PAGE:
The need to protest has increasingly risen over the past few decades. Activism has mushroomed in all parts of the world, concerning a wide range of issues. Many people are discontent with the growing trend of globalization associated with the corporate world and governments. Activists and extremists have taken to the streets of numerous cities to let their voices be heard. The growing trend points toward violent protest and the desire to destroy property for the cause. Protest groups hail the destruction of private property as a tool to raise awareness and punish those who they believe commit injustices. The destruction of property as a necessary element in the struggle for social, political, and economic justice is unacceptable and works to further discredit the protestors and cause.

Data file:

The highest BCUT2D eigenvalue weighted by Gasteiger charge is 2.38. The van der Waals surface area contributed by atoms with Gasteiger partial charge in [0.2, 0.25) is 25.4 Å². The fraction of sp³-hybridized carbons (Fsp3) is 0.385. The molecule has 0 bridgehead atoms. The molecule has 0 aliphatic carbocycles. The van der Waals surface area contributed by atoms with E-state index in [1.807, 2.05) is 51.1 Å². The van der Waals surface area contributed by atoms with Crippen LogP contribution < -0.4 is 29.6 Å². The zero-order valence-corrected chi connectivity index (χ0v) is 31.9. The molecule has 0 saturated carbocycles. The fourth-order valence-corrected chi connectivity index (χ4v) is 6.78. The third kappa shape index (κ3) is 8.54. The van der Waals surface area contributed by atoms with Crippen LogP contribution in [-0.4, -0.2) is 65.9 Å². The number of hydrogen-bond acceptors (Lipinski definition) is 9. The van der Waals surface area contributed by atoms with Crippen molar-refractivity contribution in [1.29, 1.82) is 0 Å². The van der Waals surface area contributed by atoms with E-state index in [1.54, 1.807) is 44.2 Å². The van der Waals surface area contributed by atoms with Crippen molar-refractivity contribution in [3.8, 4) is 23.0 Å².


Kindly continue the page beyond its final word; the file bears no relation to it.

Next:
The destruction of property to bring attention to a cause does not excuse the actions of the protestors. Although there may be injustice being done by an institution it does not allow groups to act illegally. The injustices being done by a group or institution does not merit the need for further violence and harm. Advancements are made through negotiations and other forms of protest rather than the destruction of property. The right to protest is one that is a basic human right; however, the right to protest does not allow for the destruction of property. As Martin Luther King Jr. states in Letters from Birmingham City Jail, I have tried to make it clear that it is wrong to use immoral means to attain moral ends (King 197). Arguments because destruction of property brings awareness to the protest s cause are not defensible and merely trite excuses for illegal behavior. The need for destruction only brings forth flaws in the movements. Noreena Hertz states, Like many others who have come to think of themselves as part of this movement because we share its concerns, I am left questioning the way forward (Hertz B01). The need to destroy in order to make progress is absurd and outdated.